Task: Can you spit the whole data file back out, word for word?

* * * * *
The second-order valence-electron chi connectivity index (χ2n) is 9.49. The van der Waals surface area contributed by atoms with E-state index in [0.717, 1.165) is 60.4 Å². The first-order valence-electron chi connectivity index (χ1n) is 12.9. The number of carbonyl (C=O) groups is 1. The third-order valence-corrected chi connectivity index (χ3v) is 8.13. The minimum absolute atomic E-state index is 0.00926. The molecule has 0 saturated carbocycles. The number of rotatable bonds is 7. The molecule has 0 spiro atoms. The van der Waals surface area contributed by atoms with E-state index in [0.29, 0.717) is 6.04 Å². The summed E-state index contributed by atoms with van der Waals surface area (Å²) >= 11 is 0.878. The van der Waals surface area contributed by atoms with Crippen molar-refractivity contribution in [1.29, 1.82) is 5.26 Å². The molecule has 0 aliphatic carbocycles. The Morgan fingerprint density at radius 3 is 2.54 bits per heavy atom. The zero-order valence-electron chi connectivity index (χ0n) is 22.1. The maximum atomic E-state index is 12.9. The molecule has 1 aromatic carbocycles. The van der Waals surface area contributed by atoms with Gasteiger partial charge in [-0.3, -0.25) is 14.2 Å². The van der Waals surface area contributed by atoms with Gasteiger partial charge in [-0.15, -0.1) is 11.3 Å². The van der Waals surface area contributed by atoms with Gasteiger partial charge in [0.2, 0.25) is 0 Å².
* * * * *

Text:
The second-order valence-electron chi connectivity index (χ2n) is 9.49. The van der Waals surface area contributed by atoms with E-state index in [0.717, 1.165) is 60.4 Å². The first-order valence-electron chi connectivity index (χ1n) is 12.9. The number of carbonyl (C=O) groups is 1. The third-order valence-corrected chi connectivity index (χ3v) is 8.13. The minimum absolute atomic E-state index is 0.00926. The molecule has 0 saturated carbocycles. The number of rotatable bonds is 7. The molecule has 0 spiro atoms. The van der Waals surface area contributed by atoms with E-state index in [0.29, 0.717) is 6.04 Å². The summed E-state index contributed by atoms with van der Waals surface area (Å²) >= 11 is 0.878. The van der Waals surface area contributed by atoms with Crippen molar-refractivity contribution in [1.29, 1.82) is 5.26 Å². The molecule has 0 aliphatic carbocycles. The Morgan fingerprint density at radius 3 is 2.54 bits per heavy atom. The zero-order valence-electron chi connectivity index (χ0n) is 22.1. The maximum atomic E-state index is 12.9. The molecule has 1 aromatic carbocycles. The van der Waals surface area contributed by atoms with Gasteiger partial charge in [-0.3, -0.25) is 14.2 Å². The van der Waals surface area contributed by atoms with Gasteiger partial charge in [-0.15, -0.1) is 11.3 Å². The van der Waals surface area contributed by atoms with Gasteiger partial charge in [0.2, 0.25) is 0 Å².